At first glance, it appears we’ve got little in common with France.
They ride bikes wearing stylish dresses and suits — we climb monster hills in spandex. They celebrate bread products — we count carbs. They drink dainty espressos — we drink coffee in pint glasses. Seattleites value niceties — Parisians pull off rudeness.
But there are still plenty of corners of our town to enjoy the joie de vivre without being too uppity — after all, this is Seattle.
The French approach leans more towards pleasure than practicality, a philosophy they apply especially well to grocery shopping. Shops specializing in one type of food, like poissonneries, fromageries and couscoussieres (fish markets, cheese markets, and couscous buffets, respectively) are common in France, making the country an amusement park of foodstuffs.
Though they don’t share the same charming suffix, Seattle places like Bob’s Quality Meats, Mutual Fish Company, MacPherson’s Produce, and The Calf and The Kid offer a similar experience, at a variety of prices. Not to mention the countless immigrant-owned grocers and vendors who specialize in products not found elsewhere in the region.
Seattleites like Miranda Greenberg are clued in. After spending a semester abroad in Paris, she took a job at Café Campagne to continue immersing herself in the culture, amidst a French-speaking staff.
“In our American mindset, the French might seem smug, but I think that preservation of culture is something that we miss out on here,” she says.
Last year, Seattle-based Costco launched its first stores in France, testing the American ‘bigger is better’ approach on the food traditions of Europe.
Restaurateur Wylie Bush also took a nod from the French with the success of his well-loved Capitol Hill café, (disclosure: I moonlight there making crêpes myself). Nearly 17 years ago in The Loveless Building, a historic artists’ residence in north Capitol Hill, Bush racked his brain as to what he could do with the tiny space. He recalled a trip to France, where crowded crêpe stands lined the streets, no bigger than the size of an espresso machine. He designed the bar to sit high, in hopes that customers might stand and drink espresso like the coffee houses in France (sadly, most people miss the reference and sit down to an awkwardly high ledge).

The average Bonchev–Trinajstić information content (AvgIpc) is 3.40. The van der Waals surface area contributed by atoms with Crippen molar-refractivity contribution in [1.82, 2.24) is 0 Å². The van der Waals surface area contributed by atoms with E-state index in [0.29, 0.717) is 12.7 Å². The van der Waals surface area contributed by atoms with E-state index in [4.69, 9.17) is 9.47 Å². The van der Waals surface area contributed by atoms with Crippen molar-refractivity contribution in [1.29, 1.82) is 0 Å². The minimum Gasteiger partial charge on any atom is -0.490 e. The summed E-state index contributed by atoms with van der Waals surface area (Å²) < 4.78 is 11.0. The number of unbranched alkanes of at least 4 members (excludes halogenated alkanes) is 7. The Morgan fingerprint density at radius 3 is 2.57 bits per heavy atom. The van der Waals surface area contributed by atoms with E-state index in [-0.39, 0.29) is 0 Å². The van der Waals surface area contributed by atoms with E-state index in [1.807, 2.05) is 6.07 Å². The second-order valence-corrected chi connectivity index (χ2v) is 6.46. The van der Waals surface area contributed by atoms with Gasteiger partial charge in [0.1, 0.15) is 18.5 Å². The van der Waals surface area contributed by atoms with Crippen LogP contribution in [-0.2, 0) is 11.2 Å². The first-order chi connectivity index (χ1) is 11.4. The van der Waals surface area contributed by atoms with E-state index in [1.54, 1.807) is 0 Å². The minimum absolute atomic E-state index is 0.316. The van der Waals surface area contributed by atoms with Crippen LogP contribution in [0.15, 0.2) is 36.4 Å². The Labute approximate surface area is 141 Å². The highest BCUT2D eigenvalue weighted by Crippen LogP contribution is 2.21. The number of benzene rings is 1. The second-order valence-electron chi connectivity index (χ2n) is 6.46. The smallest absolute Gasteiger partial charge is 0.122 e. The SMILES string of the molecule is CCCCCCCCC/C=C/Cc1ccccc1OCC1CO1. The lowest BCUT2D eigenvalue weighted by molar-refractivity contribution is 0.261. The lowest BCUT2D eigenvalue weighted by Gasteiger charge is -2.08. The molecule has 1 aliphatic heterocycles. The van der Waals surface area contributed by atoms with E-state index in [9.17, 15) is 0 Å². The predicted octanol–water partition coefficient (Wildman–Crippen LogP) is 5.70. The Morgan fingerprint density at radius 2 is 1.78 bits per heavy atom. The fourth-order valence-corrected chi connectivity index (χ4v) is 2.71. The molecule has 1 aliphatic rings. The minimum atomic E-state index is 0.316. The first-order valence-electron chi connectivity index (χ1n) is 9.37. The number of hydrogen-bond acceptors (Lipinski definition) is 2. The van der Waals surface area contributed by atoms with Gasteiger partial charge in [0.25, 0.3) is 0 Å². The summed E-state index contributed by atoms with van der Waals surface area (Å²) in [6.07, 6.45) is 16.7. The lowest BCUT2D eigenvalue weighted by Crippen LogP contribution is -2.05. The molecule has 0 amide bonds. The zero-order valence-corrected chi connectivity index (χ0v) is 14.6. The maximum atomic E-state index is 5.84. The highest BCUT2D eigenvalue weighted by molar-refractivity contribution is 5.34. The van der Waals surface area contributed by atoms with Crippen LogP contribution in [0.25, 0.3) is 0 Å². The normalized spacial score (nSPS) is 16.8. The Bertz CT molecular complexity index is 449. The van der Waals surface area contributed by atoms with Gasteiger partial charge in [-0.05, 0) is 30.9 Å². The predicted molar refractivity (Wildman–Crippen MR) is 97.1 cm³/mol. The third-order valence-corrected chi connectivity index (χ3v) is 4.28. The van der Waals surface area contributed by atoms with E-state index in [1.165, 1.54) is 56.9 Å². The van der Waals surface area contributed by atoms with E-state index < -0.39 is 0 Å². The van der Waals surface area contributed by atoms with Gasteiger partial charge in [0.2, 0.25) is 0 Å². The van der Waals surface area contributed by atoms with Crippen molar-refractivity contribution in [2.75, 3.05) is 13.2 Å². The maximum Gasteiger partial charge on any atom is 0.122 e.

Unlike many of the larger and sleeker coffee shops Seattle is known for, Joe Bar (and its newest cousin Barjot — French slang for ‘crazy’ or ‘gullible idiot’) are small, homey, and unpretentious places to take the day in slowly, à la française.
With Bastille Day just a few days away, now is good time to indulge your French fantasies. The commemoration of the French Revolution is celebrated by Francophiles and actual French people across the globe on July 14th, and there’s no reason we shouldn’t partake, too.
For a city with seemingly no obvious French ties, Seattle actually has a surprisingly long history with La Fête Nationale.